Small Business Risks and Challenges of Cloud Computing

Cloud computing is slowly becoming the norm of today. Most, if not all businesses I work are into cloud computing. My Brisbane bookkeeping service company is cloud-based. I have thoroughly reviewed and assessed the effects of cloud computing to my business and with the services we are offering. The benefits greatly overwhelm the drawbacks. Click here for more details and discussion of cloud computing and its advantages to small businesses.

I strongly recommend cloud computing to my clients, my business associates and to my friends. But just before you take my word and jump right into a whole different realm of business processes, read on for the challenges and risks of bringing your business into the clouds.

  1. Data security and privacy

In essence, you are using somebody else’s storage to keep your business data. It is a lot similar to renting out one storage warehouse to store your goods. The cloud storage facility is much like a compound of warehouses, you rent one and other company’s rent the others. Just like the other renters, you and anybody you gave authorisation to will have access to your respective warehouses, but you rely entirely on the provider’s security for the safekeeping and security of your goods. While you still own the content of your warehouse, you are handing it over to the system provider for safe keeping.

Minimise, if not eliminate this risk by choosing service providers that use state-of-the-art security and data access controls. Data security is both users’ and provider’s responsibility. Anybody you gave access to your files should be thoroughly screened. Carefully read the service level agreement to know your obligations and options as well as the provider’s responsibilities.

  1. Environmental security

Cyberattacks! The most hated word in cloud computing. As a Brisbane bookkeeper, I am aware of the sensitivity and importance of any information that I upload to the cloud. Business applications are goldmines of information and data attracting thieves and scammers. Malware, bots and rogue software attacks are just some of the most common cyberattacks directed to systems and applications.

This is a manageable and preventable risk. Only use reputable service providers with track records of data security and safety. Do not use free services and lesser known start-ups without thoroughly reviewing the company first.

  1. Reliance on the internet

Once you adopt cloud computing for your business, you will eternally be relying on the internet for anything you need to do. Accounting, reporting and planning will have to be done online. You will not be able to access and work on your files during downtime and whenever you're outside of internet network coverage area.

Downtime and system crashes are nothing extraordinary in the world of cloud computing. However, more established and stable providers have managed interruptions. Regular and scheduled housekeeping downtime designed to prevent these surprises are short and announced ahead of time. Mobile internet routers and Wi-Fi are now available. These will allow having internet connection from almost anywhere in the world.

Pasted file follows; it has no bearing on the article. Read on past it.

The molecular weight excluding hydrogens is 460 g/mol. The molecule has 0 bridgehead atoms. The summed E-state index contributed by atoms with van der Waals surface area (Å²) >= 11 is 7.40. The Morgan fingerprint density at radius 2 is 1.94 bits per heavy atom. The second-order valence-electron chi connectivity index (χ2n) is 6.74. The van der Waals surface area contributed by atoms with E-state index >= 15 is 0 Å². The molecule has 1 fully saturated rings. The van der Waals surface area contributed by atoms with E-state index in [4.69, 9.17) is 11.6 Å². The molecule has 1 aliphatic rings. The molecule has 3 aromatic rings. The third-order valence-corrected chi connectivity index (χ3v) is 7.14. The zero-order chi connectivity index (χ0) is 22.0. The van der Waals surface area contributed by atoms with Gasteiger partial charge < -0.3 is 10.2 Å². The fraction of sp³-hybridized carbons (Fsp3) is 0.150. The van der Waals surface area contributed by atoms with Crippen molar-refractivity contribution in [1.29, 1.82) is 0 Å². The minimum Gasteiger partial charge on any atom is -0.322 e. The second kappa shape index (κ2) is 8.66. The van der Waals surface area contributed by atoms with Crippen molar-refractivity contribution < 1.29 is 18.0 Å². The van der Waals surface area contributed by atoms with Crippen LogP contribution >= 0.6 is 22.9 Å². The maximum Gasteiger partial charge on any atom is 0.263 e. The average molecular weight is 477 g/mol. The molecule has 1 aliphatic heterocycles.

1. Data integration and compatibility

Systems and applications use different programs, languages and formats. This will become a challenge when you need to integrate data into one report. Sales, delivery, payments, banking and cash flow are just some of the business data coming from different sources that you need to integrate. While most can be downloaded and worked manually on, it defeats the purpose of cloud computing.

More advanced cloud computing apps are now compatible with most business applications. Xero, the accounting and bookkeeping system I’m using has even integrated other business apps like Paypal, Square, Vend, Shopify, Receipt Bank and WorkflowMax to name a few.

  1. Australian privacy laws and regulations

Businesses acquiring and storing sensitive personal and financial data are responsible for its safety and security. Australia’s Archives Act 1983 and the Privacy Act 1988 stipulate the responsibility of businesses acquiring important information. If the physical location of the servers or storage facility is outside of Australia, businesses will also need to know and observe the applicable laws and regulations of the host country.

Cloud computing is the future of business processes. Companies are going paperless and buyers are going online. More and more business processes and transactions are migrated online. Going to the clouds is no longer a fancy option, it is now a business necessity. It is now a business requirement to upgrade to the clouds. And as a conscientious businessman, it is always best to know all the angles to any commitment you are about to enter.

To know more about cloud computing – its benefits, challenges, risks and your options it is best to consult with a business professional. Your Brisbane bookkeeper could help you choose you best cloud computing system that will fit your business needs.